Canadian Journal of Ophthalmology
Physician wellness has become a trending topic. Reports from Canada, the United States, and elsewhere have shown soaring rates of burnout, depression, and suicidal ideation among physicians. However, “burnout” is an inadequate umbrella term that fails to capture the complex and nuanced circumstances that physicians deal with daily. In a call-to-action report, Wong describes the personal struggles, systemic dynamics, and moral suffering that physicians endure while striving to provide high-quality care with empathy and thoughtful stewardship. Greater emphasis on training in empathy, communication, and self-care is needed to improve physician well-being, as is the development of healthier work environments.
Physician distress is influenced by personal, interpersonal, and systemic factors. For instance, the heavy focus on fact-based evidence and clinical diagnostics for decision-making has taken precedence over “soft” skills such as communication, collaboration, and advocacy.
Long work hours, the need to perform mundane or irrelevant tasks, and reduced interaction with patients also contribute to physician dissatisfaction. Moreover, lack of consistent support and recognition for efforts can lead to distress, perceived loss of autonomy, and greater cognitive dissonance.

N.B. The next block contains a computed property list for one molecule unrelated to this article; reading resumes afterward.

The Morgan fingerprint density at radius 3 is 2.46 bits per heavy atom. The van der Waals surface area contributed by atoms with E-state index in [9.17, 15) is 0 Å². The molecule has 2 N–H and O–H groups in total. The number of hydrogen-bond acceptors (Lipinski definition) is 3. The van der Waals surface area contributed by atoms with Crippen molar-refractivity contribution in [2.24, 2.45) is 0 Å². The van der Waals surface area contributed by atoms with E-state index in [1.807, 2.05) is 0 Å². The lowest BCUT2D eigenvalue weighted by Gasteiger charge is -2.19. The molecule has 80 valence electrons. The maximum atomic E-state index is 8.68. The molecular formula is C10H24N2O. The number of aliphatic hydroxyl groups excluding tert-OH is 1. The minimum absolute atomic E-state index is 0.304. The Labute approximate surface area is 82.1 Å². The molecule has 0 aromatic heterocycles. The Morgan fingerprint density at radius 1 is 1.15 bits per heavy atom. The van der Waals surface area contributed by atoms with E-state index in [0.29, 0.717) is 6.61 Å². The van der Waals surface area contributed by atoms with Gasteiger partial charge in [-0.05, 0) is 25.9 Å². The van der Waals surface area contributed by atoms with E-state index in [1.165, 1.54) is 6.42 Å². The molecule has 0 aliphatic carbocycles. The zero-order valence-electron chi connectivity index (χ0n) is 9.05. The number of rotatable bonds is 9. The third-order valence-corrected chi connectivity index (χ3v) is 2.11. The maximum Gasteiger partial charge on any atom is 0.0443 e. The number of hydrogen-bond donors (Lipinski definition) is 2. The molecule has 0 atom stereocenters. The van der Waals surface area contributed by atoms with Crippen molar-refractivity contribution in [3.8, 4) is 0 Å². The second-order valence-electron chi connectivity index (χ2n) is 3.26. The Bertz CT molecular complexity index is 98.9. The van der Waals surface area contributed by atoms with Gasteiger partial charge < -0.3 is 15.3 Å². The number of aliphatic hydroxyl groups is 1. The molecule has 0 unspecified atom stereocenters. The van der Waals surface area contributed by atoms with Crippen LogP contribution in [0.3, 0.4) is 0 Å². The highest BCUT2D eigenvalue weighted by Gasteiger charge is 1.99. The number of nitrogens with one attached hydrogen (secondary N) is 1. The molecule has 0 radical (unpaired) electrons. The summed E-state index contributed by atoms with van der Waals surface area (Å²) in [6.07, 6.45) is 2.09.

Pressures from the current health care system to do more, ever faster and with fewer resources, can lead to frustration and obsession. The system’s intense focus on cost reduction has interfered with physicians’ traditional approach to making treatment decisions for patients. Economic rationality “deprives physicians of the moral experience of doctoring—to restore health and alleviate human suffering,” said Wong, which is what “sustains, energizes, and engages them.”
To combat the myriad factors causing burnout and distress for physicians, Wong emphasized the need for specific skills to be learned and put into practice. “By looking deeply into physician distress, we can commence the process of transforming medicine into a healthy system that acknowledges not only the condition, personhood, and struggle of the sick, but also those of physicians,” said Wong. “By healing the healers and the health care system, we can return medicine back to its original fundamental core—a deeply interpersonal, relational practice that resonates with both physicians and patients about the joys and pains of living and dying, our common humanity, the purpose and meaning of life, and, ultimately, the true nature of our existence.”
The original article can be found here.